Columns

Making sense of the Middle East?

President Trump has just returned from a whirlwind trip to the Middle East. And he has vowed to keep a continuing and aggressive U.S. presence where American soldiers are fighting in Iraq, Afghanistan, Syria, Kuwait, Bahrain, Turkey and other states ringing America’s Middle Eastern battlefields. But is Trump, like his predecessors, becoming engulfed into conflicts that never end?

The forgotten slaughters of the innocents

For now, everyone knows the sonorous name and cherubic face of 8-year-old Saffie Rose Roussos.
She’s the littlest known victim of Monday night’s jihad attack in Manchester, England. Her doe-eyed image spread as rapidly across social media as the #PrayForManchester hashtags and Twitter condolences from celebrities.
But I guarantee you that beautiful Saffie Rose will evaporate from the memories of those most loudly proclaiming “Never forget” faster than a dewdrop in the desert.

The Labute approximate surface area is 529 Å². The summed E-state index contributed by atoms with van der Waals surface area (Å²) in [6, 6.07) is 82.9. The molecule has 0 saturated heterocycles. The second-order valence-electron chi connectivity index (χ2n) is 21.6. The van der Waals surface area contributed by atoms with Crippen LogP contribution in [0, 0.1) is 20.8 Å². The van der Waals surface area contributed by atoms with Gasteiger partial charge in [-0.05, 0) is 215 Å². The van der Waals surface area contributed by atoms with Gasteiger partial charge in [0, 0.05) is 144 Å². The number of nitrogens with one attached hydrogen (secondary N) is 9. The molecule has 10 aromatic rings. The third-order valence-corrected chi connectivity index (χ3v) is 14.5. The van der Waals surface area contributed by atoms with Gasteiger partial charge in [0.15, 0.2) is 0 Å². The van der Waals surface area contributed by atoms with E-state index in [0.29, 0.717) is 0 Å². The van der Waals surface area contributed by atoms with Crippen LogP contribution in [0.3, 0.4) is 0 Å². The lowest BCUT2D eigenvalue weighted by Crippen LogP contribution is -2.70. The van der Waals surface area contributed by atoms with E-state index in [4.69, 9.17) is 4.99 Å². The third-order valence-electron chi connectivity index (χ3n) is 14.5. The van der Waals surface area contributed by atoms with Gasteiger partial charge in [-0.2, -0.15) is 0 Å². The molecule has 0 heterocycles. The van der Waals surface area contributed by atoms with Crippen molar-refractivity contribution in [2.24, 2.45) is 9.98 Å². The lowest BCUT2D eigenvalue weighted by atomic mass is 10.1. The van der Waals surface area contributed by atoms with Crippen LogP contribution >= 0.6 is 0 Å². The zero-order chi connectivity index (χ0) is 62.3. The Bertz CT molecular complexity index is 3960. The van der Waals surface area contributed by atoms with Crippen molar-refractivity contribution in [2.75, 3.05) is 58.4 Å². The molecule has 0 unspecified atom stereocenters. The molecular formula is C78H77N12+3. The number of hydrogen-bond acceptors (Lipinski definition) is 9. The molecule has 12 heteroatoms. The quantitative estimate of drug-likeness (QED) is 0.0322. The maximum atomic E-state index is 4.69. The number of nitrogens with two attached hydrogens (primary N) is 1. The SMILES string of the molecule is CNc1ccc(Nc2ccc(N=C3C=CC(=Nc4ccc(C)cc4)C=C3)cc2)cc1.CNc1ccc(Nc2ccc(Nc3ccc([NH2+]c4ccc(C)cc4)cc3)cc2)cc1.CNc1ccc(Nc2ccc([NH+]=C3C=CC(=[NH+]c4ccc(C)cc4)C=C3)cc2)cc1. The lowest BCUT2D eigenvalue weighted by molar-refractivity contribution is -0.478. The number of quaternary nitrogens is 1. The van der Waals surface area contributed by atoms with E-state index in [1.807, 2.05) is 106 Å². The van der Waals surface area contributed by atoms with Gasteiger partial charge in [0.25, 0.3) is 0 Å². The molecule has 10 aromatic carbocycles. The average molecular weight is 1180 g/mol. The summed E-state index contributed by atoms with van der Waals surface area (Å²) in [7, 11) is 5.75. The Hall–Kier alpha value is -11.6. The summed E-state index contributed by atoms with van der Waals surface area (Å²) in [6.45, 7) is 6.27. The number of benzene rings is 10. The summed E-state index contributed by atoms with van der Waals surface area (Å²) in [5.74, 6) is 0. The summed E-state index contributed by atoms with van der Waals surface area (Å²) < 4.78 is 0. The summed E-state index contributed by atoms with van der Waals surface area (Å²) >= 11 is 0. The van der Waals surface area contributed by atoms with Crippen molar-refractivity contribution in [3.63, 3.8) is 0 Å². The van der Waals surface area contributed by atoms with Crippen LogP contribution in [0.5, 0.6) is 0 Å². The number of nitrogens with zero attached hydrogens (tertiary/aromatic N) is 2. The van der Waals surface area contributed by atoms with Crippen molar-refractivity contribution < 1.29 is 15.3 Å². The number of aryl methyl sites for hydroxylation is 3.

Bill Broadhurst

The lion who never roared

The old political lions are leaving us, one by one. Each one’s passing leaves a void that cannot be filled — and reminds us that we won’t see their kind again. We lost another lion on May 22 when attorney, consultant, political strategist and lobbyist Bill Broadhurst died at his home in Crowley. He was 77.
In addition to the many hats Billy wore so well, he was also my friend. As a political insider, he taught me a great deal about Louisiana politics. As a trusted friend, he taught me just as much about life.

Clancy Dubos

Newton’s First Law of Bad Government

Sir Isaac Newton reduced much of what we know about the universe to handful of precise mathematical formulas. Good thing Sir Isaac isn’t around today to try to make sense of the Louisiana Legislature. He’d surely go mad.
Or perhaps, upon noticing the extravagance with which hordes of unctuous lobbyists are pushing a bill to regulate web-based transportation network companies (TNCs) like Uber and Lyft, he might be moved to formulate his First Law of Bad Government: A proposed law’s awfulness is geometrically proportional to the number of lobbyists hired to secure its passage.

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